Is there anything more quintessentially American than a Bud Light? San Antonio clearly thinks so. Adding to the already beautiful ambiance of San Antonio’s River Walk, the city annually places thousands of Bud Light decorated luminarias along the river in an event called Bud Light, Stars, Stripes, and Lights. Don’t know what a lumanaria is? Don’t worry, because neither did I! Nonetheless, seeing the countless lanterns (a luminaria) along the river radiate patriotism is a great way to celebrate your day.

2. Hialeah, Florida

The only thing that can surpass the awesomeness of a good 4th of July fireworks show is a fireworks show complemented by lasers! Yes, that’s right, every year, the city of Hialeah, Florida, puts on a fabulous light show that includes both sparklers and tech-heavy lasers. You can watch a video of last year’s celebration here and revel in delight like we did!  

3. Colorado Springs, Colorado

A long time ago in a galaxy far, far away, Uncle Sam, Luke Skywalker, and ET competed for ruler of the galaxy. And by a galaxy far, far away, we mean at the Colorado Springs annual 4th of July celebration! On Wednesday night, sit back and marvel as the Colorado Springs Philharmonic plays a song from each of these monumental films before fireworks light the night.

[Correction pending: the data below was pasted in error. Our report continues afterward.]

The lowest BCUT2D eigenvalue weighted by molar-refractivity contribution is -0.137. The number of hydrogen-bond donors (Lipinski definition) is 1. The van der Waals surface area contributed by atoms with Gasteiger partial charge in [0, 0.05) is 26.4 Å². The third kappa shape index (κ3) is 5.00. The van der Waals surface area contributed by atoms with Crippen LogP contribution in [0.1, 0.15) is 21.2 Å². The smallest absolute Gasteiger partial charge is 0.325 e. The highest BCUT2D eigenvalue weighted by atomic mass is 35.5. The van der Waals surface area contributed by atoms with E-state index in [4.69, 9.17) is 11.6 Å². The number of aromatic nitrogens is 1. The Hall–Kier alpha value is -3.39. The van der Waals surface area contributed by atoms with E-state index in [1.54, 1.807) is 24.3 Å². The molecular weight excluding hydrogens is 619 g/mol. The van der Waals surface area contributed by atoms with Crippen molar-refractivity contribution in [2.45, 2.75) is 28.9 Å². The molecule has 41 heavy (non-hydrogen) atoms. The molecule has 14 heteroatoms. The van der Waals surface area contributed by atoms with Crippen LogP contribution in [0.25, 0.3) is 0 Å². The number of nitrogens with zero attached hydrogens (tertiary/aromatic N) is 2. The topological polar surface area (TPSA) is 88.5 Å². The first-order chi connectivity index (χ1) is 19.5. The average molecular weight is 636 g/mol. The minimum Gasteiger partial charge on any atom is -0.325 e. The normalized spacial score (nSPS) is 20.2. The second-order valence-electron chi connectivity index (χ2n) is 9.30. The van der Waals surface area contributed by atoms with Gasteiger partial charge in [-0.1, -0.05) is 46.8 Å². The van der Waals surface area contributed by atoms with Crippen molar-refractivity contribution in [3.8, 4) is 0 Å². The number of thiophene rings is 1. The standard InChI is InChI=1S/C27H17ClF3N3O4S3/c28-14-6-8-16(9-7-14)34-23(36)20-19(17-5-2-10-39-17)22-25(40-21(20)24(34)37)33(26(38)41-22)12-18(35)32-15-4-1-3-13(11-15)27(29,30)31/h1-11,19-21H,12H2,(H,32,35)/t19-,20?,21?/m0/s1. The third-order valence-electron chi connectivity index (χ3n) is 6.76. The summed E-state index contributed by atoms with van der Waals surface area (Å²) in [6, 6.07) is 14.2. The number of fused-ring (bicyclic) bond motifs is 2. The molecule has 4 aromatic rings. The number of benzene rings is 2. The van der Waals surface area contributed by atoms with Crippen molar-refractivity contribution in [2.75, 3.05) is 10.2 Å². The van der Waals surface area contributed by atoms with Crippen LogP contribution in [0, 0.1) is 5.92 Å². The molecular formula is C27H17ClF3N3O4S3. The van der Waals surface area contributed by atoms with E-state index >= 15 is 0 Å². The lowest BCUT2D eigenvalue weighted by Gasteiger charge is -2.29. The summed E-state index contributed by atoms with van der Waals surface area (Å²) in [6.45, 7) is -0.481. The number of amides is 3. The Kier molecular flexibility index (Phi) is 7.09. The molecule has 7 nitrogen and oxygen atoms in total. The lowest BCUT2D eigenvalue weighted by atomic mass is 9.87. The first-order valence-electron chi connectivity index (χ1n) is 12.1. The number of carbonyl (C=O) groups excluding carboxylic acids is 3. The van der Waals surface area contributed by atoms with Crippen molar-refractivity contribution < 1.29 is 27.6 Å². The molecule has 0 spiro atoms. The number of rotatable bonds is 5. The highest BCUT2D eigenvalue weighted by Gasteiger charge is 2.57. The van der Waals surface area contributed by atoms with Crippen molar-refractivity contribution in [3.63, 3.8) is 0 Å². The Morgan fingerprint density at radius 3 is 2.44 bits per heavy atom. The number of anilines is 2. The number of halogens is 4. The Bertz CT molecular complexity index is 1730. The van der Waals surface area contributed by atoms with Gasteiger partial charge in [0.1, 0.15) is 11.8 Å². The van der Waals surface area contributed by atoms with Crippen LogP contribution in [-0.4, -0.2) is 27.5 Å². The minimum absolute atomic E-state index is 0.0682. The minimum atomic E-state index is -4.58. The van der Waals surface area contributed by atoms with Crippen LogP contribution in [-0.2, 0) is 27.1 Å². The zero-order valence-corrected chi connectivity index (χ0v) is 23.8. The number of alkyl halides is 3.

4. Crestwood, Illinois

Only 30 minutes away from Chicago, the folks over in Crestwood have an annual lawnmower parade! Just like it sounds, the city gathers to watch people ride ATVs, mini-bikes, SUV leveraged speedboats, and of course, lawnmowers. Dating back to Crestwood’s agricultural roots, have no fear, town locals will not, in fact, make you mow their lawns afterward! Check out this video to see last year’s shenanigans.

5. San Diego, California

Have you really celebrated the 4th if you haven’t witnessed a pyrotechnic display illuminating the great American sky? Did you really commemorate America’s birthday if you didn’t post firework pictures on your Instagram? The answer to the second question is obviously a big fat no. Thus, what better way to simultaneously up your social media game and enjoy America’s Independence than at San Diego’s Big Bay Boom celebration! This firework display is said to be one of the largest in the country, whereby people can watch fireworks explode from four different barges throughout San Diego. The cream on the cake is who you’ll be watching the show with. With thousands of service members living in San Diego, Patriotism shatters the night sky’s darkness.